The real reasons people refuse vaccines vary greatly. Some require more information in order to feel safe. Others, according to a recent Oxford study, are hindered by a fear of needles. Still others experience infrastructural barriers to accessing vaccines, like a lack of transportation. Each unique obstacle requires a different solution, but they all have one thing in common — none are solved by a mandate.  

Now, for the sake of argument, let’s assume that all the unvaccinated were true “anti-vaxxers,” and could, in theory, be coerced by a mandate. The problem here is that people, Americans in particular, cause lots of problems when they are told what to do.

This psychological phenomenon is called reactance. It happens when people perceive a threat to their freedoms — or any time someone tells them what to do. The symptoms of reactance are anger, hostility and aggression aimed toward the perceived threat. 

America, in particular, glorifies instances of reactance as a matter of principle — the pandemic was no different. This tendency was exemplified in a recent Canadian Institutes of Health Research study of 2,078 Americans and Canadians, when scientists found that reactance to mask mandates increased other anti-mask attitudes, including the belief that the threats of COVID-19 have been exaggerated.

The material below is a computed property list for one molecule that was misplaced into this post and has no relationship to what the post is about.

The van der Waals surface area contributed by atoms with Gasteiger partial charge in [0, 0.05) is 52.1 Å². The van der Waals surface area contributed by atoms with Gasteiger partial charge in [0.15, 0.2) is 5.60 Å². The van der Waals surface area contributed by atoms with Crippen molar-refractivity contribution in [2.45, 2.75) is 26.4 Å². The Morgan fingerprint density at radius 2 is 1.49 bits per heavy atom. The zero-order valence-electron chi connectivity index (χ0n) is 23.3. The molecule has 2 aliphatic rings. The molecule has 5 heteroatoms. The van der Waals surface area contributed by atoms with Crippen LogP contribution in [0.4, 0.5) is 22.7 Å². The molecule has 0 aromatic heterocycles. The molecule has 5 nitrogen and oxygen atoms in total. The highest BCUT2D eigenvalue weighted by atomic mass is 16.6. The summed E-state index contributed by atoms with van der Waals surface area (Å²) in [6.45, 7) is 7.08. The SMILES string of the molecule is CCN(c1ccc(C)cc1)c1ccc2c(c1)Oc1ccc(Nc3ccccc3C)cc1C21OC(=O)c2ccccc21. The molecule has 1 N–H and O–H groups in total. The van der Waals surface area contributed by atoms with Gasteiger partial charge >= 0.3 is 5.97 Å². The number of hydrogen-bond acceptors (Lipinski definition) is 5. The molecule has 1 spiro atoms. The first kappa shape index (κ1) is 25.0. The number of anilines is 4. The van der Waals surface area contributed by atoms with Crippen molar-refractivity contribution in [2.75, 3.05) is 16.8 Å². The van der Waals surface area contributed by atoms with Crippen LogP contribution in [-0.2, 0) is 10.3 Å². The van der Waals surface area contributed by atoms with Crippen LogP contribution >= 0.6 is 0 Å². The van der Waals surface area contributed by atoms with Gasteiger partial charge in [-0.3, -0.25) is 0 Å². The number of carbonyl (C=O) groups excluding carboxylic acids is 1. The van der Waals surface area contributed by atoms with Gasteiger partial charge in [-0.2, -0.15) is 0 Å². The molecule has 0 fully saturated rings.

Mandating vaccines does not remove obstacles to vaccination and instead causes explosive reactance in Americans who feel their freedoms are being threatened — if the goal is to get as many people vaccinated as possible, a vaccine mandate will make this harder to achieve.

The second problem with the reasoning behind paternalistic vaccination policies is that they suggest all citizens should prioritize values the same way — that safety should always be prioritized above freedom. In this case, the Biden administration has assumed that citizens should value their safety from COVID-19 above their freedom to choose what substances to put in their body. But many people have found that the government’s proposed value hierarchy does not match their own.

There are people who value their bodily autonomy more than any risk that COVID-19 poses to them. There are others who feel the risk of the COVID-19 vaccine is higher than the risk of COVID-19 itself. There are still others who feel that their natural immunity lowers the risk of COVID-19, making a vaccine superfluous.